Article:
This level of leverage exposure on equities is not currently available in ETF format. If you want to follow a 150% exposure model in a registered account, I would recommend using 2x leveraged ETFs with 75% of your account and leave the remaining account in cash or short-term bonds.

The cost of a 2x leveraged ETF is approximately 0.9%, an increase of about 0.8% over standard ETF products. I adjusted the returns down on a monthly basis for each month the portfolio was in equities to reflect the increased cost of using leverage.

Source: TheRichMoose.com

TADM with 50% Added Equity Leverage Statistics

Compounded Annual Return:  +22.01% (48 years)
Largest Annual Gain:  +115.00% (1986)
Largest Annual Drawdown:  -16.13% (1973)
Peak to Trough Drawdown:  -37.09% (1973-1975)

Adding 2x Leverage

The next leverage test I performed was increasing the equity exposure by 100% on a monthly adjusted basis, effectively doubling the exposure for each signal change.

There are a number of ETFs on the market with 2x leverage on a daily adjusted basis. Even the Canadian exchanges have 2x leveraged products provided by Horizons ETF.

It is also easy to double your exposure with margin loans in a non-registered account. Most margin loans will require 33% equity on the loan. This means a 2x exposure is about as high as you want to go with adequate safety to prevent margin calls.

The cost of a 2x leveraged ETF is approximately 0.9%, an increase of about 0.8% over standard ETF products. I adjusted the returns down on a monthly basis for each month the portfolio was in equities to reflect the increased cost of using leverage.

Source: TheRichMoose.com

TADM with 100% Added Equity Leverage Statistics

Compounded Annual Return:  +28.45% (48 years)
Largest Annual Gain:  +170.41% (1986)
Largest Annual Drawdown:  -23.36% (1973)
Peak to Trough Drawdown:  -49.17% (1973-1975)

Summary

My Time Averaged Dual Momentum model would have performed extremely well when adding leverage to increase the holdings when the signal is in U.S. or International stocks.

The results are simply outstanding, increasing up to a compounded annual return of nearly 30% per year for 48 years at a 2x leveraged equity level. That is a better result than Warren Buffett, John Templeton, and Peter Lynch achieved.

To put that result into some perspective, if you have $100,000 today and you invest in the 2x leveraged model for the next 30 years without any deviation, your portfolio would grow to approximately $183,000,000. (Provided, of course, that future returns are similar to past returns and the costs of leverage stay similar to what they are today.)

However, with increased leverage, Dual Momentum ceases to be a fantastic investment approach for risk-averse individuals. Once you take on a strategy with expected 50% drawdowns, would you be able to stick with the strategy when those drawdowns go to say 60% or higher?

Remember, when you have a model that is historically backtested over an adequate time period, you still need to expect your extreme results to be 25% worse in the future.

Personally I like the 1.25x model for an investor who is looking to add a bit of an edge to their Dual Momentum portfolio. With just 25% leverage, the daily re-balanced ETFs still track very well to the index over long holding periods.

Adding 25% with a margin loan is also very feasible, low risk, and low cost. There is almost no chance of a margin call, plus this leverage amount is easy to maintain on a monthly basis. The leverage is unlikely to run away from you from the time you enter a new position to the time the signal changes to a new position.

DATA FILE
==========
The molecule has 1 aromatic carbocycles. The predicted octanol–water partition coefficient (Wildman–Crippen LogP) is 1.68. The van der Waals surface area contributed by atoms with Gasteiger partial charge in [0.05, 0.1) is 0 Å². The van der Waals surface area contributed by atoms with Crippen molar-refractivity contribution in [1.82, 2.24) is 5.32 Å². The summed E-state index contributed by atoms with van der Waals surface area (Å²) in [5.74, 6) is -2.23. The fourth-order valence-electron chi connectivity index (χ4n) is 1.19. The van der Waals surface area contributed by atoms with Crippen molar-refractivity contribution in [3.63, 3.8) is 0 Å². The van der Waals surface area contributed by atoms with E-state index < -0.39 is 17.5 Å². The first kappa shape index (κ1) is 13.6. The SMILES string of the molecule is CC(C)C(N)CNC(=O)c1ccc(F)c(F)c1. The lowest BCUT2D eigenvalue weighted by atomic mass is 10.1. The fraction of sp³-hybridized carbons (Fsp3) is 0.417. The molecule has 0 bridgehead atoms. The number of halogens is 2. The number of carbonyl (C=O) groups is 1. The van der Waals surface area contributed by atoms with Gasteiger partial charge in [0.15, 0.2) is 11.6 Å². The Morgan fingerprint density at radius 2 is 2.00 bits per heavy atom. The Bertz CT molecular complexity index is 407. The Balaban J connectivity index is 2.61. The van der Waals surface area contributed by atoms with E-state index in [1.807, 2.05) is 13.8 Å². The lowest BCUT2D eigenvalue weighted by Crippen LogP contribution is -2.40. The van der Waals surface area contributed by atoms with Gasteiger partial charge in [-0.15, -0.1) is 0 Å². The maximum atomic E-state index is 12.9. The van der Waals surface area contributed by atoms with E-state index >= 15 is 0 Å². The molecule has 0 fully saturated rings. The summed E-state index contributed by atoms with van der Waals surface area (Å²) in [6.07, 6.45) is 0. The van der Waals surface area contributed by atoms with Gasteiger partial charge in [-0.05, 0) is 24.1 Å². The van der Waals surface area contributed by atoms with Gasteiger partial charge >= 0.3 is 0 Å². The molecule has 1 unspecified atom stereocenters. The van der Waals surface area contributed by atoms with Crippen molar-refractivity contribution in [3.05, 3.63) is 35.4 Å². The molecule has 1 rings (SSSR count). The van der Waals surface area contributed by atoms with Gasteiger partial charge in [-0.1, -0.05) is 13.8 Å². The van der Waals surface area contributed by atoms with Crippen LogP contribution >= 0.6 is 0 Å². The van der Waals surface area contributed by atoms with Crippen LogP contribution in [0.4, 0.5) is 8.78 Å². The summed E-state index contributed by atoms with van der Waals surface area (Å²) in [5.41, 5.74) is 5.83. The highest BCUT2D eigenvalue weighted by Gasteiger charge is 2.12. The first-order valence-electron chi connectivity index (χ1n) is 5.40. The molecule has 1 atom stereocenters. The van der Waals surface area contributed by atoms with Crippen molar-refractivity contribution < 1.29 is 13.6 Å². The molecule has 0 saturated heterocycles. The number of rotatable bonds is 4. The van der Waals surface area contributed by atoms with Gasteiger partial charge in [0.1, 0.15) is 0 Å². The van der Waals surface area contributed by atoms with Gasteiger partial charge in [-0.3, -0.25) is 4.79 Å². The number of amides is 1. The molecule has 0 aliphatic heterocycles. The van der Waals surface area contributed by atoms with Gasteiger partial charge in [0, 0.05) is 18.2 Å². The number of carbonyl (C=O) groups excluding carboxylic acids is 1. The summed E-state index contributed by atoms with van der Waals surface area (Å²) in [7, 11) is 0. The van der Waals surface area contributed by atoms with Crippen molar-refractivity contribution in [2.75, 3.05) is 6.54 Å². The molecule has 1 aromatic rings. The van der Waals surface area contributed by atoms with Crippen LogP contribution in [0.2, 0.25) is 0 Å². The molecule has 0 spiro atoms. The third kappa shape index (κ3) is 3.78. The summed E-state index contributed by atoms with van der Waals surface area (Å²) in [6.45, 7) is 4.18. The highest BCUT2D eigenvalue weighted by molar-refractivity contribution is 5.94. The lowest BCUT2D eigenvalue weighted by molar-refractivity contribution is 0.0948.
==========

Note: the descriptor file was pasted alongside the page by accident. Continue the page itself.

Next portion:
Of course a 19+% return compounded over 30 years should not be minimized. That would grow a $100,000 portfolio today into more than $19.3 million dollars. Alternatively, investing $500 a month for 30 years would grow to $9.57 million.

The volatility at 25% leverage is still amazing at less than 20%! Historical drawdowns are under 30%, annual losses of less than 15%, and annual gains up to 91%!

Although a somewhat imperfect measure as the extreme results are tilted to the upside in Dual Momentum, a 25% leveraged TADM model has an impressive Sharpe Ratio of 0.863.

Comments & Questions

This is an archived post and all comments are disabled for management efficiency. You can email me for direct questions.

Please visit my new website and blog for current posts on financial topics. DArends.com

Testing Dual Momentum in Japan

Any investment strategy you contemplate should be stress-tested for performance in bad times as well as good times. One of the best, true scenario, ongoing investor stress tests is still occurring in Japan right now.

Japan is the market that no buy-and-hold investor wants to talk about. It has been a true nightmare scenario. The average Japanese equity investor is hardly better off now than they were in 1990. A stock/bond portfolio would have experienced pitiful returns, even after factoring in currency strength.

In the past 30 years, Japanese investors have gone through two massive bear markets. One jaw dropping ~70% decline took more than a decade to hit bottom (1990 to 2003). Then, just as things started to look up, investors were hit by another ~60% crash from 2007 to 2009.

So naturally I had to see what would happen if a Japanese investor was using a local version of the Dual Momentum strategy.

Background of Japan's Economy

The Japanese nearly lost their entire economic base as a result of World War 2. Thanks to U.S. financial backing, a hard-working population, and a culture of perfection, Japan's economy quickly began to boom. By the 1980s, Japan developed into a global export powerhouse and first-world economy.

From the 1950s on, Japan's economy grew at annual rates of 8% or higher for several decades. The Japanese developed unmatched technical expertise in certain industries. The western world—still young enough to remember World War II—feared Japan may take over the U.S. as the global financial and economic centre.